The Trip begins...
We reached Sunderbans Jungle Camp, the rustic and quaint resort run by
Help Tourism at mid-day. The journey took us under 5 hours from the time we left home. The resort is located on the island of Bali ~ one of the southernmost inhabited island in the Indian Sunderbans. Bali is bordered by the Gumdi on the south, the mighty River Bidya on the north, Khanakhali on the west and the
on the east. The resort is located on the banks of the Gumdi and overlooks the Sunderban Tiger Reserve and National Park.
Bali is home to 40,000 residents who constantly struggle against the elements to eke out a living from agriculture, fishing and collection of forest produce.
Traditional welcome, Bali Jungle Camp
While the rest of the group stretched their legs, the intrepid photographer scouted the area around the Jungle Camp for avian subjects. Bird number 1 on Bali was a fine Indian Silverbill - a species not previously reported from the area. A great start to the trip!
Common Kingfisher, Green Bee-eater, Jungle Babbler, Oriental Magpie Robin and Plain Prinia were also in evidence around the Camp.
Post a memorable lunch we headed for the Sajnekhali Forest Office to get our first taste of wild Sunderbans and, more importantly, to pick-up our Forest Guide. Leaving Bali we crossed the Gumdi heading east meeting boatloads of very cheerful holiday makers on the journey. A short halt at Sajenkhali and a chance to say hi! to the rather touristy Rhesus Macaques thronging the jetty. Next stop was the Sudhanykhali watchtower. Sudhanykhali is usually a nice place to see Water Monitors, Spotted Deer, Red Junglefowl and the occasional tiger (a tourist saw 4 a couple of days before our visit). We
were looking forward to spending some quiet time in the forest as the sun set around us.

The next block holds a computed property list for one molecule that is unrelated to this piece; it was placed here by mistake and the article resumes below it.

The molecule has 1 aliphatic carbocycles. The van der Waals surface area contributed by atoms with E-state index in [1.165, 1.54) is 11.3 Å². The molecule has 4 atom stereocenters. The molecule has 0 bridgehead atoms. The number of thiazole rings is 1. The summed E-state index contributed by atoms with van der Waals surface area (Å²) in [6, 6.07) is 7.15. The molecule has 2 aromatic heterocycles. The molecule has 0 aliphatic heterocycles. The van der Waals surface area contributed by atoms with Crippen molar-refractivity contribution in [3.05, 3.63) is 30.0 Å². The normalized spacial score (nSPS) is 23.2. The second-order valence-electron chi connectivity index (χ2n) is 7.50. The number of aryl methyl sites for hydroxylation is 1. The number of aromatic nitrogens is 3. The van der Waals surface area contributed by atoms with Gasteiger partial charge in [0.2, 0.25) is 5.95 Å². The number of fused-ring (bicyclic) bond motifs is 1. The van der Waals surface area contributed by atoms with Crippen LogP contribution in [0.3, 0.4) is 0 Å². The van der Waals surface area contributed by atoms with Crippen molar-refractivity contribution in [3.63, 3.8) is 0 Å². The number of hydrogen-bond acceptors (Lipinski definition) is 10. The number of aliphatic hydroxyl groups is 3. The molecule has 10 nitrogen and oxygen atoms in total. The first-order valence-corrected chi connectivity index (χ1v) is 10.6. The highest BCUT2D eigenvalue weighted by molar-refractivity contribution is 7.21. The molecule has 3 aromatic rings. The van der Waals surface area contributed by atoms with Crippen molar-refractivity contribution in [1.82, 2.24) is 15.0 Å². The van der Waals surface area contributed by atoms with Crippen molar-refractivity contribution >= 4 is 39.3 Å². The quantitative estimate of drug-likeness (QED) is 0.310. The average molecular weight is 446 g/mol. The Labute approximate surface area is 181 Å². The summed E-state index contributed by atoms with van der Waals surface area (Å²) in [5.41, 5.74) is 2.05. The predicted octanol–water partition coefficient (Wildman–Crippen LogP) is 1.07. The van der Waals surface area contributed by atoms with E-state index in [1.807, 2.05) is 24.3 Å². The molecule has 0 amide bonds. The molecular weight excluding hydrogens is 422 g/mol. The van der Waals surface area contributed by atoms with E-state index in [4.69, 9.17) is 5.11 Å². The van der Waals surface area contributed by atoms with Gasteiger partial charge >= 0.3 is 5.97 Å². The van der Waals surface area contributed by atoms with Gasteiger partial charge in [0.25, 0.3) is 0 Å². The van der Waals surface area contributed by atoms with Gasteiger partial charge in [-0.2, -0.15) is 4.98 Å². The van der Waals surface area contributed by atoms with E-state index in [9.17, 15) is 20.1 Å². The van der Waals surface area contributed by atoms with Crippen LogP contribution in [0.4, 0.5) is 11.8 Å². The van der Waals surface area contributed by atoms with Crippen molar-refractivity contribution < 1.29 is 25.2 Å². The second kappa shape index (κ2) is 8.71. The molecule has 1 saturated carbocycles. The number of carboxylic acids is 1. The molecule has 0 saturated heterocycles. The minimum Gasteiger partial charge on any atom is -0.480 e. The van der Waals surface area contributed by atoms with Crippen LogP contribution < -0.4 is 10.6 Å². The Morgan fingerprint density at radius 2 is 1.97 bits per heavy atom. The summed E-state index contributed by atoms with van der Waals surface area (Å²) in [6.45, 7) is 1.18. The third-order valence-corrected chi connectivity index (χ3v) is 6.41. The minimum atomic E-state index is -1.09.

But that was not to be! On the day of our visit, the jetty was blocked by an invasion of tourist boats and we decided to stay away from the crowds and enjoy the serenity of the ride instead.
As the boat turned from the jetty, a flash of orange and red caught our eye on the opposite bank. Here was a chance to see one of the most enigmatic kingfishers in India, the threatened Brown-winged Kingfisher. This large Kingfisher is a mangrove specialist and can be found in places as far as Lankawi (Malayasia), Bhitarkanika (Orissa) and the Sunderbans. Nowhere is it seen in large numbers and nowhere is it common. So a boatload of us had the rare treat of watching this beauty
taking its evening bath - a truly memorable moment!
Coastal areas are renowned for the beauty of their sunrise and sunset. Sunderbans, to me, is a sunset place. At this time the sky assumes myriad hues which reflect on the calm waters creating brilliant sparkles which are framed against the backdrop of dark and silent jungles.
Back to base for the night, but the
birding never stops, even after sundown! Bali island, like most areas of the
Sunderbans, has no electricity. Help Tourism uses solar lights at Jungle Camp.
The only bright light in miles is a surefire invitation to insects and
inevitably to those creatures of the night who live off insects. The Spotted
Owlet watching us with a certain amount of disdain is thus a regular at the
Camp ~ keeping the mice down and the visitors entertained
......end of Day One